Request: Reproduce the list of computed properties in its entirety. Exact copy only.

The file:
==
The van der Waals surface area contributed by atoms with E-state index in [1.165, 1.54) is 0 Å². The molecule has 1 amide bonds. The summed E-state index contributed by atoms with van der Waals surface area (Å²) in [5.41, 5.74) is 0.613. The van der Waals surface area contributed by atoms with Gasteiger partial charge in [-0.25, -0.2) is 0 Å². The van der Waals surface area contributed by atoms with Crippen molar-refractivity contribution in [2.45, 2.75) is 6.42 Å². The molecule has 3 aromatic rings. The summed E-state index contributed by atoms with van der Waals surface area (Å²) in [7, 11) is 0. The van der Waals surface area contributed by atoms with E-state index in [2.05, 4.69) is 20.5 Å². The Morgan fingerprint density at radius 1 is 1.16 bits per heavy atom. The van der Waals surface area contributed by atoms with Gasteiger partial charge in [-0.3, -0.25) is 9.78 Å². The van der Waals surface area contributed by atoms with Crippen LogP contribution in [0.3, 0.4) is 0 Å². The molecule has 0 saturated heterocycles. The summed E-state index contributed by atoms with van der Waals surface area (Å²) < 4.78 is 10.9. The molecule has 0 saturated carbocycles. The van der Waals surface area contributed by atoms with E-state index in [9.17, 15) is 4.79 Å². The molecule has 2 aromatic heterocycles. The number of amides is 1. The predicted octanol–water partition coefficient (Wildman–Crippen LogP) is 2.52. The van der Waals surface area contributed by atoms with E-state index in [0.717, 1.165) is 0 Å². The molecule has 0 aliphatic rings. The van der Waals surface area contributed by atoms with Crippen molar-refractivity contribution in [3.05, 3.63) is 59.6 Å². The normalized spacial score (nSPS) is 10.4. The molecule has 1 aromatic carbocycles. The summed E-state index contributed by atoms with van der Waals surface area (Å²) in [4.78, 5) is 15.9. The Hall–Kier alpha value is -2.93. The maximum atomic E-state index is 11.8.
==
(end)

The van der Waals surface area contributed by atoms with E-state index in [1.165, 1.54) is 0 Å². The molecule has 1 amide bonds. The summed E-state index contributed by atoms with van der Waals surface area (Å²) in [5.41, 5.74) is 0.613. The van der Waals surface area contributed by atoms with Gasteiger partial charge in [-0.25, -0.2) is 0 Å². The van der Waals surface area contributed by atoms with Crippen molar-refractivity contribution in [2.45, 2.75) is 6.42 Å². The molecule has 3 aromatic rings. The summed E-state index contributed by atoms with van der Waals surface area (Å²) in [7, 11) is 0. The van der Waals surface area contributed by atoms with E-state index in [2.05, 4.69) is 20.5 Å². The Morgan fingerprint density at radius 1 is 1.16 bits per heavy atom. The van der Waals surface area contributed by atoms with Gasteiger partial charge in [-0.3, -0.25) is 9.78 Å². The van der Waals surface area contributed by atoms with Crippen LogP contribution in [0.3, 0.4) is 0 Å². The molecule has 0 saturated heterocycles. The summed E-state index contributed by atoms with van der Waals surface area (Å²) < 4.78 is 10.9. The molecule has 0 saturated carbocycles. The van der Waals surface area contributed by atoms with E-state index in [9.17, 15) is 4.79 Å². The molecule has 2 aromatic heterocycles. The number of amides is 1. The predicted octanol–water partition coefficient (Wildman–Crippen LogP) is 2.52. The van der Waals surface area contributed by atoms with E-state index in [0.717, 1.165) is 0 Å². The molecule has 0 aliphatic rings. The van der Waals surface area contributed by atoms with Crippen molar-refractivity contribution in [3.05, 3.63) is 59.6 Å². The normalized spacial score (nSPS) is 10.4. The molecule has 1 aromatic carbocycles. The summed E-state index contributed by atoms with van der Waals surface area (Å²) in [4.78, 5) is 15.9. The Hall–Kier alpha value is -2.93. The maximum atomic E-state index is 11.8.